GLOBE TREKKER GREECE
Review by Ed Nguyen
Christina Chang, Megan McCormick
Directors: Angus Cameron, Andy Humphries
Audio: English Dolby Stereo
Video: Color, full-frame
Studio: Pilot Productions
Features: Round the World tour, fun travel information, web links
Length: 108 minutes
Release Date: July 26, 2002
is physically and culturally at a crossroads.
It is said, "Their heart is most definitely east but their mind is
has long been considered the cradle of western civilization.
With a rich heritage and a history stretching back thousands of years
into ancient times, Greece is home to some of Europe's oldest and most
influential regions. Possessing a population over ten million people, this
Hellenic Republic occupies the southern tip of the Balkan peninsula and boasts
some 14,000 kilometers of coastline, complete with clear turquoise waters, sea
turtles, and even seals. Over the
years, this ancient Mediterranean nation has transformed into a vacationer's
paradise for native Greeks and tourists alike.
long-running television travelogue program Globe
Trekker takes a look at the wonderful Mediterranean nation of Greece through
the eyes of hosts Christina Chang and Megan McCormick.
Christina Chang is one of the newer and younger hosts for Globe
Trekker, and for this disc, she visits mainland Greece and the Peloponnesian
peninsula, while Megan McCormick ventures forth into the vast open expanse of
the Greek Islands.
exploration of modern Greece begins in the "Last City of the West and the
First City of the East" - Athens. Home
to nearly four million people, Athens is situated in the Attica region and is
the current capital of Greece. A
most cosmopolitan city, Athens is an exciting mixture of an ancient society with
a modern Mecca. The city itself
suffers from the traffic congestion of a typical sprawling metropolis, complete
with nephos, Europe's equivalence to
Los Angeles' infamous smog. Taxis
are cheap but difficult to hail, so motorcycles are a quicker and more effective
way to get around the city.
in Athens, Christina visits the Kolonaki area, near Syntagma Square, and the
Exaria, the center of student life and counter-culture in the city.
Herein, the hip energy of the young is intertwined with the familiar
customs of the old. Christina explores a few ethnic restaurants for a flavor of
the diverse live Greek folk music and rembetika
(or "Greek blues"), played with accompanying bouzoukia and evolved over the years by immigrants and refugees to
no trip to Athens would be complete with a visit to the Acropolis, the
"High City" that towers over Athens like a monument to the gods
themselves. While the Acropolis
once served as a religious site in ancient times, its role now is merely that of
a very popular tourist attraction, particularly for the Parthenon, a Doric order
temple built in the time of Pericles around 480 B.C. to pay homage to the
paying home to the Acropolis, Christina continues her journey next to the island
of Chios. The Aegean Sea is
literally dotted with over a thousand Greek islands, and any visit to Greece
must include a visit to one of its many islands. Ferries are available to transport tourists to most any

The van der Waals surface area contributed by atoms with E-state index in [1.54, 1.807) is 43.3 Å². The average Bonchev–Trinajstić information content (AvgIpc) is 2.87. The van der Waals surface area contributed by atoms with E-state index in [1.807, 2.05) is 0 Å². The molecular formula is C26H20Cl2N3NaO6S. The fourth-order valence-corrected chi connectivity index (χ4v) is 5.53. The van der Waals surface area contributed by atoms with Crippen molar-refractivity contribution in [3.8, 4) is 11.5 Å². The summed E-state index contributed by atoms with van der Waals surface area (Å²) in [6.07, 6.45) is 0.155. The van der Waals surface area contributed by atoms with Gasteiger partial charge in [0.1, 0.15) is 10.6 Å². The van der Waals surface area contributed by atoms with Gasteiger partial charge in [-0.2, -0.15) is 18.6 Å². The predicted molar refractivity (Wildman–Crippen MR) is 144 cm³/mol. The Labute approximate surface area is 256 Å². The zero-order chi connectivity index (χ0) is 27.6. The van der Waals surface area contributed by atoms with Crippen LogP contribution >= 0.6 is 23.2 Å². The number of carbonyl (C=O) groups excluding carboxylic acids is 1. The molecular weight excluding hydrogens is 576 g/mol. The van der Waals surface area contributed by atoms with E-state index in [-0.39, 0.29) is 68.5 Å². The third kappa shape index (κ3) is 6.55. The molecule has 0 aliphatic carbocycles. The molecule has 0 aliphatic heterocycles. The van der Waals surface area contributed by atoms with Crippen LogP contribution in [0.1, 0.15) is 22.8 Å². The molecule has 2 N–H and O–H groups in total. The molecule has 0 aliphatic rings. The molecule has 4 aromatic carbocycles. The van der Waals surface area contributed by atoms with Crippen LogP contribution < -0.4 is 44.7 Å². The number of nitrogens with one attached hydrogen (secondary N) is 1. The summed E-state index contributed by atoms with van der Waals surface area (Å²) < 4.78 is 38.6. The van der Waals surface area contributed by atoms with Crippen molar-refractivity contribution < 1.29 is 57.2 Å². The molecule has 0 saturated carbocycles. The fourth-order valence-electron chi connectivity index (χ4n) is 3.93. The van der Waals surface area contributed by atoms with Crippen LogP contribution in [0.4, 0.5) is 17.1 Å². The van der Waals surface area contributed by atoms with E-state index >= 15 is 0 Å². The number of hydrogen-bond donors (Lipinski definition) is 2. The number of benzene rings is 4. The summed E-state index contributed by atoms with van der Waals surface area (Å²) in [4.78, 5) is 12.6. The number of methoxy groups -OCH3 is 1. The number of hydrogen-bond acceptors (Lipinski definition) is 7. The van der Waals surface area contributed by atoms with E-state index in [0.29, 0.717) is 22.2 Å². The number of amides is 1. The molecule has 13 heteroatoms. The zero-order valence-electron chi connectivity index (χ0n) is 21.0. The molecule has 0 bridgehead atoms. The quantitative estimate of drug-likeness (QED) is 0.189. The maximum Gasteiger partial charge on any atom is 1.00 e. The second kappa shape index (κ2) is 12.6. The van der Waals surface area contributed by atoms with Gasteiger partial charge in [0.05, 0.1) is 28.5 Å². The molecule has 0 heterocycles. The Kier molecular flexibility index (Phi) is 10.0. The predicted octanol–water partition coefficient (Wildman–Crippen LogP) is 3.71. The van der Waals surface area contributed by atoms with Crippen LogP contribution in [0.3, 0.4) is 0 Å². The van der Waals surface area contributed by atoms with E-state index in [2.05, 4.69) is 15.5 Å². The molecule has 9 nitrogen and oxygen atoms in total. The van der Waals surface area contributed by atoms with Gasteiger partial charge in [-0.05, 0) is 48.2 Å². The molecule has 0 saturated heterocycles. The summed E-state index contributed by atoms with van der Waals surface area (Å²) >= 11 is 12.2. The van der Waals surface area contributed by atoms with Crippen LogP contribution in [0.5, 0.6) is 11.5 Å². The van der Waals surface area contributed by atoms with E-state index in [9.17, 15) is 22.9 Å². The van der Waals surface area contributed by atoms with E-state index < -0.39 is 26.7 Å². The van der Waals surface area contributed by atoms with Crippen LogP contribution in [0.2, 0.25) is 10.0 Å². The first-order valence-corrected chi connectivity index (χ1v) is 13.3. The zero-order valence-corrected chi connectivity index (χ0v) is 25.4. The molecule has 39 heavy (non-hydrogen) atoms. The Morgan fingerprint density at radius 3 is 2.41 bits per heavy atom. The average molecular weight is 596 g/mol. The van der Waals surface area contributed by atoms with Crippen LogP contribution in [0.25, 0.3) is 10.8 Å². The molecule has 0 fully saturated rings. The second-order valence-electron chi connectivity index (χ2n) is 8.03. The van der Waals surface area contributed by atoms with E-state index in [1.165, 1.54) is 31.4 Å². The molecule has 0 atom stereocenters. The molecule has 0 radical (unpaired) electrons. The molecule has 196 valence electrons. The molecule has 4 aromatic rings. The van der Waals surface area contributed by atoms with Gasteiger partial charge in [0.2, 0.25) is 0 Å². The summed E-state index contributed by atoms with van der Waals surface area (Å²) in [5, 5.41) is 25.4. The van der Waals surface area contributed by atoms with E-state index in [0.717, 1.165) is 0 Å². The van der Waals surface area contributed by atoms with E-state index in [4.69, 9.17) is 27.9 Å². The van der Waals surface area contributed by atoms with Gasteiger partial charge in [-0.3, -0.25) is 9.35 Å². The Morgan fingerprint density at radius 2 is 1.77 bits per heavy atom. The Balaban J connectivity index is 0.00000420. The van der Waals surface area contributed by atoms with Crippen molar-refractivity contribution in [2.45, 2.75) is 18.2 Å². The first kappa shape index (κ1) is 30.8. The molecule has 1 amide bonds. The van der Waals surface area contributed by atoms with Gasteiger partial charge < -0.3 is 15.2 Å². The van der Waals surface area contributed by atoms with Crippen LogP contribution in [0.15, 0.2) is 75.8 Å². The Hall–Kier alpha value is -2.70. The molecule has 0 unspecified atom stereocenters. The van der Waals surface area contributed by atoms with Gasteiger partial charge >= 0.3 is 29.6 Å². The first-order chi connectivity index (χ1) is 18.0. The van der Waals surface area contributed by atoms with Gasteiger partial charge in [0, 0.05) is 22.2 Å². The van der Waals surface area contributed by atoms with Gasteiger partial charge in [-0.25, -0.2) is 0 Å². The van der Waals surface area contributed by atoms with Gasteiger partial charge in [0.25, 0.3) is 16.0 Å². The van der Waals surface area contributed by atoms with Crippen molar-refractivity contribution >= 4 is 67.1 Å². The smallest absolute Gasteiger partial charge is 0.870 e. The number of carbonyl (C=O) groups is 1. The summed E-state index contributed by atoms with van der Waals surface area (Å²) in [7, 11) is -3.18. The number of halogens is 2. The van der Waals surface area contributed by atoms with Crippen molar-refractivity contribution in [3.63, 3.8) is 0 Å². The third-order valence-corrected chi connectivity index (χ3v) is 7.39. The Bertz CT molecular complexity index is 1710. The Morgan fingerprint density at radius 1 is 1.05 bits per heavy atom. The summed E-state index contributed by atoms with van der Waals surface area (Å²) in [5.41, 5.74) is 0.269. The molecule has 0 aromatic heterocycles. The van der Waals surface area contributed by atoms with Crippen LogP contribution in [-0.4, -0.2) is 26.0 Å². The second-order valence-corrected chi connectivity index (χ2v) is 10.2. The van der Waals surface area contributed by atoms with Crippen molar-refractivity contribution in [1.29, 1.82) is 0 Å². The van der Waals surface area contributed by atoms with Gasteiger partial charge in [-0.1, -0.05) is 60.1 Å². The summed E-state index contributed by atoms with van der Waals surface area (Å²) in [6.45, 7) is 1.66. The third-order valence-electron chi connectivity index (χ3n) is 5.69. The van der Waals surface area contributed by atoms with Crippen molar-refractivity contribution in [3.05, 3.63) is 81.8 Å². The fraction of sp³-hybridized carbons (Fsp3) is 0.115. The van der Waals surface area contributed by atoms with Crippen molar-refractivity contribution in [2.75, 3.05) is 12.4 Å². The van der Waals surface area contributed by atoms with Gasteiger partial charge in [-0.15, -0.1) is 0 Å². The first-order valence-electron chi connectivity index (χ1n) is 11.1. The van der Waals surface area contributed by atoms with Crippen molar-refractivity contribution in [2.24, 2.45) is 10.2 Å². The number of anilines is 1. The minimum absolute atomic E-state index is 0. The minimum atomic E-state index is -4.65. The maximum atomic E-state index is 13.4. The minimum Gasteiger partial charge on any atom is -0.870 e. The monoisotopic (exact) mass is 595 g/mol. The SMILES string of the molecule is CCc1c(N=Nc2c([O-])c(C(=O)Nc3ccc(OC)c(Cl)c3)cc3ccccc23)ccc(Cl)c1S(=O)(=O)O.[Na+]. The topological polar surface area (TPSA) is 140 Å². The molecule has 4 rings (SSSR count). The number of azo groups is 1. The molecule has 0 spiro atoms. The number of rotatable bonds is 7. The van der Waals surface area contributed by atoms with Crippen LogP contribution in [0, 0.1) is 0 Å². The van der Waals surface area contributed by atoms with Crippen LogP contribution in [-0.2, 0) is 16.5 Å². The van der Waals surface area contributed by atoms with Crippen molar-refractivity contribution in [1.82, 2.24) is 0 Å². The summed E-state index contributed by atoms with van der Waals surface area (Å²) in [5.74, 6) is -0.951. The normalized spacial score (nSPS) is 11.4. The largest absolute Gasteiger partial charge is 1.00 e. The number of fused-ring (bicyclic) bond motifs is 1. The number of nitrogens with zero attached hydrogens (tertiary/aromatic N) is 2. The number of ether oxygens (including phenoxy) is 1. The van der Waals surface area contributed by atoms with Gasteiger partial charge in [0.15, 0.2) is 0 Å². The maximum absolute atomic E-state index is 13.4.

island, although finding the right ferry for one's destination can be confusing,
especially since ferries do not always dock where they are supposed to!
The ferries are leisurely and rather slow (but cheap); sun decks, game
parlors, and even sleeping cabins are available for exhausted or bored tourists.
is home to Greek's great shipping dynasties and is close enough to Turkey to see
the Turkish coastline. The island's
main export is mastic, a tough and valuable resin derived from Pistacia
lentiscus, a short evergreen shrub. Mastic
is purported to have multiple medicinal and even Viagra-like properties and
today is still used in chewing gums, liquors, and perfumes and other hygienic
products. Christina samples a bit
of mastic but to no immediately discernible effect.
around Chios is most easily accomplished with a moped, so Christina rents one to
visit the monastery of Nea Moni. Built
in the eleventh century, Nea Moni is one of the finest and oldest Byzantine
churches in Greece. It also serves
as a poignant reminder of the 1822 Ottoman massacre during which a quarter of
the population of Chios was killed and the Mastichohoria (mastic growing
villages) were devastated.
next destination is the town of Nafplio back on the mainland.
Formerly the first Greek capital (from 1829-34), Nafplio remains a busy
port town today as well as the gateway to the Peloponnese.
It is also a popular destination for young Greek lovers, and komboloi,
or Greek worry beads, can be found here in abundance to soothe the aching
spirit. Dominating the town's
skyline is the massive fortress of Palamídi, built by the Venetians in the 18th
century. The view from this
fortress is a truly awe-inspiring one, although the climb up to the summit,
nearly one thousand steps in total, may be too taxing for some tourists.
on the itinerary is a trip through the Mani Peninsula, which extends southward
from the Peloponnese. En route,
Christina catches a glimpse of the town of Mystras near the remnants of the
ancient city of Sparta (of which only a few foundation stones remain).
Then, she takes a scenic ride along the picturesque road to Areopoli via
the stunning Langada Pass between Sparta and Kalamata.
was named after the Greek god of war, a rather appropriate name considering that
the Mani were a fiercely independent and proud people who today still consider
themselves separate from the Greeks. Christina
probes into the history of the Mani people to learn more about their past blood